Officials on Government Street ‘road diet’: trade ‘short-term discomfort’ for long-term benefit


    A group of officials touting the Government Street road diet—a long-heralded and contentious project in Mid City—urged residents today to withstand the “short-term discomfort” of the construction impact on traffic, in exchange for long-term benefits in economic development and safety.

    Workers broke ground late last month on the road diet, which will reduce much of Government Street from four lanes to three, and add bike paths and sidewalks. It will be constructed in half-mile increments and is set to be completed by July 2019.

    “Contrary to popular belief, reducing the capacity of a road will sometimes, and in many cases, increase the use and utility of that road,” Shawn Wilson, secretary of the state Department of Transportation and Development, said at a press conference at Baton Rouge Magnet High School today.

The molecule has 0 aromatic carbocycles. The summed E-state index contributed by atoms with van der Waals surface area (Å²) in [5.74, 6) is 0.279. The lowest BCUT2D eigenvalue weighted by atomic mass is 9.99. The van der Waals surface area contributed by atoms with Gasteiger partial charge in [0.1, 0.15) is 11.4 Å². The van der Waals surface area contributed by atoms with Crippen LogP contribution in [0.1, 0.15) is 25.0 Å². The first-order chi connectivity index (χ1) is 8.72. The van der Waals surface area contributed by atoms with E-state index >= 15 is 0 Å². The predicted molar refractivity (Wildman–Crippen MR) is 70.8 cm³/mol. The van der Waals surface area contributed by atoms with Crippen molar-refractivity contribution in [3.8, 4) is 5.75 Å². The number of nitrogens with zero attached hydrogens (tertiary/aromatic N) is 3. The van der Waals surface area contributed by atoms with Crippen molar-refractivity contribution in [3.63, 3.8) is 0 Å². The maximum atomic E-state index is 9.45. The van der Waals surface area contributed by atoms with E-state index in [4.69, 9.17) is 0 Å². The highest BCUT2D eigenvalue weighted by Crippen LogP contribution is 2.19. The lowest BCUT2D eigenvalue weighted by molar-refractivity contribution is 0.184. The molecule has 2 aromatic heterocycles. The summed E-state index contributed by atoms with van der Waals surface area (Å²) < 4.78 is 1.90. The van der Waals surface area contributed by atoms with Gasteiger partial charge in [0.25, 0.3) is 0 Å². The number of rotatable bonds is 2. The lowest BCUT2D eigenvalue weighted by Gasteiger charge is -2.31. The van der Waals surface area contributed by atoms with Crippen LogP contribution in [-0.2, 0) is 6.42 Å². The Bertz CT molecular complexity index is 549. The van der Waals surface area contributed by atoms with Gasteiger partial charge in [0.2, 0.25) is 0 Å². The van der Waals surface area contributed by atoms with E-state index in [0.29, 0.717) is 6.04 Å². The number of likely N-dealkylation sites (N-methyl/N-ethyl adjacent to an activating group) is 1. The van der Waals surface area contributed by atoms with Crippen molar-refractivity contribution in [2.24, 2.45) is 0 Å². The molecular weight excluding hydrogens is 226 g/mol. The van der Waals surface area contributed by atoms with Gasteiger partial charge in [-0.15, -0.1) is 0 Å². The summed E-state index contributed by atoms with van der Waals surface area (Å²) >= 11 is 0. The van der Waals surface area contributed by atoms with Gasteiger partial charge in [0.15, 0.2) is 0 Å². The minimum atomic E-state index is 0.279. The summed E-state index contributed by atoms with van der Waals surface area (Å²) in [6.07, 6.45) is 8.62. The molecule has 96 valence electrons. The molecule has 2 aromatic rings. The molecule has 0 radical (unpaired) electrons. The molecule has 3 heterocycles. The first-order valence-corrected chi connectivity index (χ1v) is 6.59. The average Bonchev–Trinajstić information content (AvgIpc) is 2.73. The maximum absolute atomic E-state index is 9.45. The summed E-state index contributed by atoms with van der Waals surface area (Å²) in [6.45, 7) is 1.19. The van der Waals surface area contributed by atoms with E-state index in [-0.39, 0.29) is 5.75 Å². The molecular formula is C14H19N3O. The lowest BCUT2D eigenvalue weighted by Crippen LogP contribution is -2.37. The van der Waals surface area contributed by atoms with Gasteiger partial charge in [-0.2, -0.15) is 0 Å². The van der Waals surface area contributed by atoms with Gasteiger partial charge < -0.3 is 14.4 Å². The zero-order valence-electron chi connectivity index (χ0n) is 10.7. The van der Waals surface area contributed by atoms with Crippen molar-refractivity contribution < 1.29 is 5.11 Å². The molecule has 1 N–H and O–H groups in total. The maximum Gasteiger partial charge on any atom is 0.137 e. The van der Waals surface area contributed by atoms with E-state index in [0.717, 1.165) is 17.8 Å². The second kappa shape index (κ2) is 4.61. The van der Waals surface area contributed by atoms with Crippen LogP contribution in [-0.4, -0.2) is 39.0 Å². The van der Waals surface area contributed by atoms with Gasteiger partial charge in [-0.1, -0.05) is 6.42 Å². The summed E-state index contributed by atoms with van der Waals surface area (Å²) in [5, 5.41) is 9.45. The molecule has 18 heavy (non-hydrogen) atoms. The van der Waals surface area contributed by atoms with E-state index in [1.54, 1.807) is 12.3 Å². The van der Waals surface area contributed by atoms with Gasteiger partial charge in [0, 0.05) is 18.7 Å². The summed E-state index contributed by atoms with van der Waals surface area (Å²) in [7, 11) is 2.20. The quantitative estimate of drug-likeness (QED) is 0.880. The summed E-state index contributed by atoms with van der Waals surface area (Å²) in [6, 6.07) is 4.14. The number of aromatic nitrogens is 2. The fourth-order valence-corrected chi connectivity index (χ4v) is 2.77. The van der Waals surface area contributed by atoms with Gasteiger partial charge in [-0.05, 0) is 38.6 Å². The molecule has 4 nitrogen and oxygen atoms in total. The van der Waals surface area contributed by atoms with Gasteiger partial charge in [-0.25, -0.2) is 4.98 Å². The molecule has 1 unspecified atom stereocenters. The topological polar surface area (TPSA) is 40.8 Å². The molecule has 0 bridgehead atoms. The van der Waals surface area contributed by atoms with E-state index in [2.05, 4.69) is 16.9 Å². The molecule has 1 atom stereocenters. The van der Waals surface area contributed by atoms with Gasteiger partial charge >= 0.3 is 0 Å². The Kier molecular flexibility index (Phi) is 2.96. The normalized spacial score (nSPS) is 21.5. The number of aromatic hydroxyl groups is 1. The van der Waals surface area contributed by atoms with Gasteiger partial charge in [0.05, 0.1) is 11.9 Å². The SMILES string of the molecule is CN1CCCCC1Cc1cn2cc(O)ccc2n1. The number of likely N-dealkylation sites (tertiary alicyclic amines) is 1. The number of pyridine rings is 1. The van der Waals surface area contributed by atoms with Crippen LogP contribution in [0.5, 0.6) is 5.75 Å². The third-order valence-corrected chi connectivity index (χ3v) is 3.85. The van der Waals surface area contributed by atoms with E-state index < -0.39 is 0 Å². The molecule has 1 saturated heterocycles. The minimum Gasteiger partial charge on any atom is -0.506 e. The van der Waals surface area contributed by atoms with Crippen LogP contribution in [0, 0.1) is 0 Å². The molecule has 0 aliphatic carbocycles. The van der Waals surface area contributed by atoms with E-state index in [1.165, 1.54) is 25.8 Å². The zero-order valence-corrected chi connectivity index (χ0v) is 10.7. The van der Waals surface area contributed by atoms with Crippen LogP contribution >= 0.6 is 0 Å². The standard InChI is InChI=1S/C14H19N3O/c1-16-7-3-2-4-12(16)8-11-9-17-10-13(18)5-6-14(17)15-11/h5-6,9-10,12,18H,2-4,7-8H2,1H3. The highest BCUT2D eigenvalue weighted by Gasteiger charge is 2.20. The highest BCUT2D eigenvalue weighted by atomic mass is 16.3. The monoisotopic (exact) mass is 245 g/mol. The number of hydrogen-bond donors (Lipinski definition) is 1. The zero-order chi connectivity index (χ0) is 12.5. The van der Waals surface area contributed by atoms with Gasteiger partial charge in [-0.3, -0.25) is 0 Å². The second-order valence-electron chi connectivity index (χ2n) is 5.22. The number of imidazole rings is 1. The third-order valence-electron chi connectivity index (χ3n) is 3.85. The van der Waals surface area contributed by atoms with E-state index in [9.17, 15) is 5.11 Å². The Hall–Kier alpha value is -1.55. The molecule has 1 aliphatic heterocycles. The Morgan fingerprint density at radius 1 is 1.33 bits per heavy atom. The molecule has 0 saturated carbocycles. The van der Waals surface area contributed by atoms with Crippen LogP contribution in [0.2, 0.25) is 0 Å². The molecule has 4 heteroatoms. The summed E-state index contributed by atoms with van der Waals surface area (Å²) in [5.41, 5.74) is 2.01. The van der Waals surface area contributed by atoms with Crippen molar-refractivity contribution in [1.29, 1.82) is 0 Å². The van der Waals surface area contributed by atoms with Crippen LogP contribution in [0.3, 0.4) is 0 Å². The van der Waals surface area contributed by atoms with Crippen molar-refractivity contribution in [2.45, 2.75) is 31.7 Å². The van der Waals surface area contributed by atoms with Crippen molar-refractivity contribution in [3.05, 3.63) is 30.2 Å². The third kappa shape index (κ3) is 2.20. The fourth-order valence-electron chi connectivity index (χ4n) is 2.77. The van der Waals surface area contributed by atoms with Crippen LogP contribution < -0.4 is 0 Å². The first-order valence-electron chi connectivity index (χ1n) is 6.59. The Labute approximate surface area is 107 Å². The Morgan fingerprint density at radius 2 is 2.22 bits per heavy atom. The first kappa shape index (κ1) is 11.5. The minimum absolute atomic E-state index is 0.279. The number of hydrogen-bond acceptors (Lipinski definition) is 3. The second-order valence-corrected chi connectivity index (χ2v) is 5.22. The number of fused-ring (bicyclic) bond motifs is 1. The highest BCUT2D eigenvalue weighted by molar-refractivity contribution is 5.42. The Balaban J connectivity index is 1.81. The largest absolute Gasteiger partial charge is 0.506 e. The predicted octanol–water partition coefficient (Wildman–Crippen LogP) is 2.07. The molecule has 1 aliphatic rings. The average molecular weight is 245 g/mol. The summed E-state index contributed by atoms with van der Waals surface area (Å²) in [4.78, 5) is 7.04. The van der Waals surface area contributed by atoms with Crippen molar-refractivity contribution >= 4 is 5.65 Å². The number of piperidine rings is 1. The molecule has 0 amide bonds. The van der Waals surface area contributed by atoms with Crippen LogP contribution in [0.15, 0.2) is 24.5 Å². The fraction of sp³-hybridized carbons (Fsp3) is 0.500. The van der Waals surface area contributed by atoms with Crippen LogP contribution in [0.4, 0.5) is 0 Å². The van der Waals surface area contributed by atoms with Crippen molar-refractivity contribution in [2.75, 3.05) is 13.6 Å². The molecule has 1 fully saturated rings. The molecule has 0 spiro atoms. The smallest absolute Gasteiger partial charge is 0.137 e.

Around 18,000 motorists travel down the 4.2-mile stretch of Government—from Lobdell Avenue to downtown—each day, Wilson said. It is also a dangerous corridor, with a higher rate of accidents. Wilson said the state anticipates a 25% drop in crashes when the project is done.

    “It may be a little short-term discomfort, but we’re praying for the long-term gain and transformation that will take place as a result of this,” said Mayor Sharon Weston Broome.

    Broome lauded the businesses that have located in the area, and forecasted a larger economic development rush in the area after the road diet is complete. The street will be overlaid with asphalt along the stretch once the lane transformations are complete.

    Several Mid City restaurant owners have heralded the project as a much-needed shift toward walkability, while others have questioned why officials would reduce the number of traffic lanes along a busy corridor.

    Sam Sanders, executive director of the Mid City Redevelopment Alliance, says the process included a great deal of public input, and pointed to traffic engineers who have studied the idea and determined it was a good fit for the road.